A Knitted Skirt

OK, what do you all think of this skirt?  I’m thinking maybe not in off-white, but I’m uncertain.  It totally needs tights or a slip under, but I kinda like it.  It could be fun to be able to say that I had knitted everything I was wearing except my bra…

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Yet More Equations

I think I’ve come up with a way to rewrite The Cold Equations so that it makes the point the original author was actually going for, rather than pointing out that bureaucratic stupidity is just as stupid as, and more likely to get people killed than, regular stupidity.  I’m not sure, but I’ll post it if it works out.

Cultural Context

I have just noticed another example of what Liam and I have taken to calling “context jokes”.  They are not all actually jokes; they are statements, images, or whatever that you can’t appreciate without the context.

For example: “A chicken and an egg are in bed.  The egg rolls over and lights a cigarette, and the chicken says, ‘Well, I guess that answers that question.'”

Consider the amount of backstory you have to have to giggle at that.  You’ve got to know that the chicken and the egg were probably having sex, that lighting a cigarette is something you do after sex, the old saw about “Which comes first”, and–last but not least–that “come” can be euphemism for “have an orgasm”.

Now, a lot of things depend on cultural context to get their point across, but in many cases it can be glarked; in the “spectacles, testicles, wallet and watch” joke, all you have to know is that Catholics cross themselves, but Jews don’t.  Similarly, in the “Do you think we have time?” joke, it works almost as well no matter who is supposed to be saying the punchline, and while the “Yes, sir, but now their eyes are open” joke communicates nicely that the person telling it considers Baptists to be idiots, nearly any other group the joke-teller dislikes could be substituted without loss of humor.  By contrast, context jokes depend entirely on their backstory.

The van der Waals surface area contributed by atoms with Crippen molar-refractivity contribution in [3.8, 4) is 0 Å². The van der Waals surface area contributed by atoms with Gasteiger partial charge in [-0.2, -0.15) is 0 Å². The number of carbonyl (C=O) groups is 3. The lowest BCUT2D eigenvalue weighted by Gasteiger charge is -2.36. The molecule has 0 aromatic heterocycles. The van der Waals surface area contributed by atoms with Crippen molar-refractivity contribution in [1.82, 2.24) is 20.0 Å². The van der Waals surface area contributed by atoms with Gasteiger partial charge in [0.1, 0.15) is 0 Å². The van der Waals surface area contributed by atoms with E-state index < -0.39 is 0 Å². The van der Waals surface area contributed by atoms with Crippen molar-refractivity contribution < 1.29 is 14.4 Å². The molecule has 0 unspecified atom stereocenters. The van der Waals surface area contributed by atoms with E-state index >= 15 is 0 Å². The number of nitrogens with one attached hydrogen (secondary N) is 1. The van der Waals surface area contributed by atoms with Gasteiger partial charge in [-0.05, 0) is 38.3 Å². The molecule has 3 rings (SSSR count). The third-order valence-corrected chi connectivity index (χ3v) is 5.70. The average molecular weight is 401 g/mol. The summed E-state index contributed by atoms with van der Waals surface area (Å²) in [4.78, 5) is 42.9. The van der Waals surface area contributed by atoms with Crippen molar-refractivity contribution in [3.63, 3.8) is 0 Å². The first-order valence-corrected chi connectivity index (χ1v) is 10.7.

This comes up because I’ve been reading the Forge again–this is a bunch of people who do rpg design.  One of them developed something called Primetime Adventures, in which the players create a TV show.  Given the way the mechanics work, one player is going to have narrative control at the end of a scene; while he is required to narrate in such a way that the character who “won” that scene achieves her goals, it is possible for his narration to not be satisfying, at least at first.  The example given was “OK, the Stakes are for Buffy to save the world by killing Angel.  While it’s possible for her to do this in a cool way, it’s also possible for it to be narrated as “Tuxedo Mask swoops in and beats Angel up, then holds his limp body in place for Buffy to kill him!””

Yeah, so those of you who’ve watched Sailor Moon are now giggling, and the rest of the world stares in blank confusion.  What’s more, “Tuxedo Mask” has entered Forge terminology as “NPC who steals all the cool stuff even while nominally allowing the PCs to participate”, adding another layer of context…

Serenity, the RPG

Got a look at the Serenity rpg last night.  Overall, it looked pretty cool and I was favorably impressed, but there were some nitpicks.

The system appears to be that you have some target number, which you must equal or exceed in order to do whatver you’re trying to do.   All of your attributes and skills are assigned a value by way of the size of the die you roll when you use them–that is, if you’re Jayne your brawn gets d10 and your smarts get a d4; if you’re Simon it’s vice-versa.  Bonuses and penalties happen by changing the size of the die some number of steps.  I have never encountered this mechanic before, but I rather like it; it makes it so an expert can still fail, but does so less often than a novice, and that this happens with a frequency that’s easy to see.  It’s pretty clear that someone rolling a d4 is only going to beat a 3 half the time, while someone with a d12 will do so 5 times out of 6.  I’d have to see it in play to know how well it works, but on the whole it looks promising.